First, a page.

Questions and answers on risk assessment of nanotechnology products

October 21, 2005

Brussels, 20 October 2005

1) What are nanotechnologies?

Nanotechnologies involve the controlled production at molecular level of new materials, structures and devices, which have at least one dimension in the range 0.2-100 nanometres. To put this into context, the diameter of a human hair is 80 000 nanometres. Nanotechnologies encompass the many techniques used to create structures at a size scale below 100 nanometres, which exploit the very large surface-to-volume ratios of nanoparticles, as well as special (“quantum-mechanical”) physical effects.

2) What is the importance of nanotechnologies for Europeans?

Nanotechnologies are expected to bring significant improvements to the quality of life of European citizens. Current and expected areas of application include information and communication technology, health care, environmental remediation, energy capture and storage, cosmetics, house-cleaning products, paints, vanishes, chemistry (e.g., tailor-made catalysts), agriculture, food technology, textiles, surface finishing and lubrication agents. Public investment in nanotechnologies has reached over 3 billion euros worldwide, and private investment is expected to exceed government spending in 2005.

3) What are the safety concerns related to nanotechnologies?

Nanotechnology products are not generally considered to be inherently harmful to human health and the environment. However, due to their small size, nanoparticles may enter the body more readily than larger particles and could therefore potentially reach and affect vulnerable organs. The novel characteristics of nanotechnology products also need to be assessed in relation to possible environmental impact.

4) What has been the EU approach to nanotechnologies so far?

The Strategy [1] and the Action Plan for Nanotechnologies [2] underline the importance of a safe and responsible approach to nanotechnologies, and the integration of risk assessment throughout the life-cycle of nanotechnology-based products. This reflects the first priority of the Commission when it comes to new technologies and novel substances – ensuring consumer safety. In doing so, science-based safety assessments are an essential part of achieving consumer confidence and acceptance of major technological innovations.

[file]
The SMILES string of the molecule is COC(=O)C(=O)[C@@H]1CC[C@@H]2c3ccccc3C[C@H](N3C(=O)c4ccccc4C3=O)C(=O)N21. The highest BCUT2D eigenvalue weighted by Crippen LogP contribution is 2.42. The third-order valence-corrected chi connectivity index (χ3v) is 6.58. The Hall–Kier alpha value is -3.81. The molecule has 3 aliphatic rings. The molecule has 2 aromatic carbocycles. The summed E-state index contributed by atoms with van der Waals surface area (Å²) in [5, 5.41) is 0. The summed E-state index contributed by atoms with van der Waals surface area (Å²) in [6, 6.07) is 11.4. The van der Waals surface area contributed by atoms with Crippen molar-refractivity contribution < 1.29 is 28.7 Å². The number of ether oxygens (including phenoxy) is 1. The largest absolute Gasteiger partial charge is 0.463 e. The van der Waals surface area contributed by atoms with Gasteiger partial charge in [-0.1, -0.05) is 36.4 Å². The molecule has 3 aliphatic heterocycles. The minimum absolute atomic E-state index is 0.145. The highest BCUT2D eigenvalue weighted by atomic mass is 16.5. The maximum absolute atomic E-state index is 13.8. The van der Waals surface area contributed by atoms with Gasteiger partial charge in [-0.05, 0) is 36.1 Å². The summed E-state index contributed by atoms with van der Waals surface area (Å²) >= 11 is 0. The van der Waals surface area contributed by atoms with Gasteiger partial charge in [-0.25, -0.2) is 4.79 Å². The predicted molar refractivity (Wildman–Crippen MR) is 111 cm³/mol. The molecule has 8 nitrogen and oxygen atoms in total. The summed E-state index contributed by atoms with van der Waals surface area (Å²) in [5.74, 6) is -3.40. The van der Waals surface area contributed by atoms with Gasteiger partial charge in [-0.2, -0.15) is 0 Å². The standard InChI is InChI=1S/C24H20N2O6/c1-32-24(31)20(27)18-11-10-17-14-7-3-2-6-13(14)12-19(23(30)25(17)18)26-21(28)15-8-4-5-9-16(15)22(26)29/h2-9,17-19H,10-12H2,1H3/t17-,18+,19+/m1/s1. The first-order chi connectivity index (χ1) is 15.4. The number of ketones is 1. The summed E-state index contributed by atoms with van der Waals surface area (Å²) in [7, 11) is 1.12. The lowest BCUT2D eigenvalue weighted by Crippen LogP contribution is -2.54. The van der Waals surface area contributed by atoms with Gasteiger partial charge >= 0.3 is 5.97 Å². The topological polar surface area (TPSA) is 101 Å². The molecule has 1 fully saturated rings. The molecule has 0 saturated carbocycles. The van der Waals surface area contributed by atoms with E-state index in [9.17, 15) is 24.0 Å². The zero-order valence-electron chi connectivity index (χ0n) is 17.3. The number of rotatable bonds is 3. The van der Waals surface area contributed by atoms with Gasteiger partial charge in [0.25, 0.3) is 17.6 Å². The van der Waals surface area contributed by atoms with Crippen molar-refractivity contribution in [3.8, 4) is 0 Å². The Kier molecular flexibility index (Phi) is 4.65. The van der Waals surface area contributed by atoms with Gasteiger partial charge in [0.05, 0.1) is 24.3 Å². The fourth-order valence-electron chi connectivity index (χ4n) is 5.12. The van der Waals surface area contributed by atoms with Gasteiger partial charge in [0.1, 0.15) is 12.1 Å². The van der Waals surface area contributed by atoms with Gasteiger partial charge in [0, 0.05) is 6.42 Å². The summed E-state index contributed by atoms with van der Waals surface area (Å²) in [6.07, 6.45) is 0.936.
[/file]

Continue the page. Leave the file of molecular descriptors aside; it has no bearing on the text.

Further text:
With regard to R&D, the Commission also gave high priority to research and development on nanotechnologies in its Sixth Framework Programme for Research and Technological Development, in recognition of the huge potential of nanotechnologies and their potential contribution to European competitiveness. An even higher profile has been proposed for these technologies under the Seventh Framework Programme.

5) Why did the Commission seek a scientific opinion on risk assessment methods for nanotechnology products?

The protection and safety of human health and the environment relies on integrated and adequate risk assessment of products throughout their life-cycle. Therefore it is essential to know whether existing risk assessment methodologies are appropriate for testing and monitoring nanoparticles, and whether they are available for routine use. The sound risk assessment methods are vital for the practical implementation of many aspects of Community legislation which may eventually be affected by nanotechnologies e.g. on chemicals, pharmaceuticals, cosmetics, medical devices, food and feed products, workers’ health and safety, environmental protection and general product safety.

The Commission therefore asked the Scientific Committee on Emerging and Newly-Identified Health Risks (SCENIHR) for an opinion on the appropriateness of the current risk assessment methods for the products of nanotechnologies. SCENIHR is one of the three independent scientific committees [3] established by the Commission to provide advice in the fields of consumer safety, public health and the environment.

The SCENIHR opinion [4] offers an authoritative insight into where amendments are needed to procedures for assessing risk of the products of nanotechnologies, and identifies areas where major gaps in knowledge exist. It can also be used as a reference by industry and by the research community when looking at areas where additional research and development should be undertaken to support risk assessment.

6) Why is the Commission launching a public consultation?

The public consultation on is being launched by the Commission to gather feedback from stakeholders on the SCENIHR opinion. Following the consultation, the SCENIHR and Commission services will carefully examine all the comments, in order to further refine approaches to risk assessment of the products of nanotechnologies.

The public consultation will run until 16 December 2005, and can be accessed at: en.htm
the outcome of the consultation will be published on the same site.

[1] Towards a European strategy for nanotechnology , COM(2004) 338 Final adopted on 12 May 2004 and approved by the Council of European Union on 24 September 2005

[2] Nanosci ences and nanotechnologies: An action plan for Europe 2005-2009 ( COM(2005) 243 ) adopted on 7 June 2005

[3] mm/health/ph_risk/risk_02_en.htm

[4] s_en.htm

Item source: MEMO/05/385 Date: 20/10/2005 Previous Item Back to Titles Print Item

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